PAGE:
Space station welcomes Russian cargo ship arrival
BY JUSTIN RAY
Posted: June 23, 2011
The International Space Station received a cargo freighter today when the Russian-made vessel loaded with three tons of supplies safely approached and docked on autopilot.
"The approach is good, the crosshairs are aligned and contact. Contact and capture confirmed," cosmonaut Alexander Samokutyaev radioed from aboard the station.
"Congratulations on the auto docking," a Russian flight controller replied.
Hooks and latches were engaged a few minutes later to firmly secure the 24-foot-long craft to the station.
The Expedition 28 crew of commander Andrey Borisenko, cosmonauts Sergei Volkov and Samokutyaev, American astronauts Ron Garan and Mike Fossum, and Japanese astronaut Satoshi Furukawa plan to open hatches and enter the Progress this afternoon.
The cargo includes 2,813 pounds of equipment, food, clothing, life support system gear, 2,050 pounds of propellant to replenish reservoirs that feed the Russian maneuvering thrusters, 926 pounds of water and some 110 pounds of oxygen and air for the station's atmosphere.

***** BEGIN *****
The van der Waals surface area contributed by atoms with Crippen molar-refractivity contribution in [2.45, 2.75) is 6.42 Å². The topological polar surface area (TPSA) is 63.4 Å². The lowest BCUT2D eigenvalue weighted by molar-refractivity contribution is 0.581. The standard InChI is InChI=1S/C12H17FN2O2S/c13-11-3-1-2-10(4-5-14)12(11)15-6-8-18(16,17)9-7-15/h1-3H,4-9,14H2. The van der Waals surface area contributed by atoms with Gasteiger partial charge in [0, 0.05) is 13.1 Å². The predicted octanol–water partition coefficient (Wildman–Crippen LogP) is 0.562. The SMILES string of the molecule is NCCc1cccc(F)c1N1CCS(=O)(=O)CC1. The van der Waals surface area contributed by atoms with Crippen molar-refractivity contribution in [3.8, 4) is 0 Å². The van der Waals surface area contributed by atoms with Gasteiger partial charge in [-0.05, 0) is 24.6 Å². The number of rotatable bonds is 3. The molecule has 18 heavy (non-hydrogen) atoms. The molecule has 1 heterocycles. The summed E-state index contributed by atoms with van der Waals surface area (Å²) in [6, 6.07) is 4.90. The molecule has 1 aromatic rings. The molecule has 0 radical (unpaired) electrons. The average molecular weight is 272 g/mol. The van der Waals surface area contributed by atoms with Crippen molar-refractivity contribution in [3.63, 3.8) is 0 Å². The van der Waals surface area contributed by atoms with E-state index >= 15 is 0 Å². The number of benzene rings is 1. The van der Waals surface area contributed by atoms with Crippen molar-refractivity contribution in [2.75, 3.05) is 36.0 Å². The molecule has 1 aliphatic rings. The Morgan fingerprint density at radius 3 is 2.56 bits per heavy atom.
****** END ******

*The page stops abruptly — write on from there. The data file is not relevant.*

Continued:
The Progress was launched Tuesday atop a Soyuz rocket from Baikonur Cosmodrome, reaching a preliminary orbit of 149 by 120 miles. A series of precise engine firings over the past two days guided the freighter to the rendezvous.
After arriving in range of the space station, the vessel began a flyaround maneuver to get lined up with the docking port and then executed a roll maneuver to properly orient its forward nose probe with Zvezda.
A brief stationkeeping hold with about 620 feet between the freighter and station allowed Russian flight controllers to assess systems before giving approval to commence the 11-minute final approach.
The ship's automated docking system did its job and drove the craft to the linkup just before an orbital sunset.
This is the 43rd Progress to dock with the station over its decade-long life and the third of six scheduled for 2011.
The craft joins a previous Progress ship that launched in April and remains affixed to the outpost, plus two Soyuz crew transport capsules currently residing at the space station.
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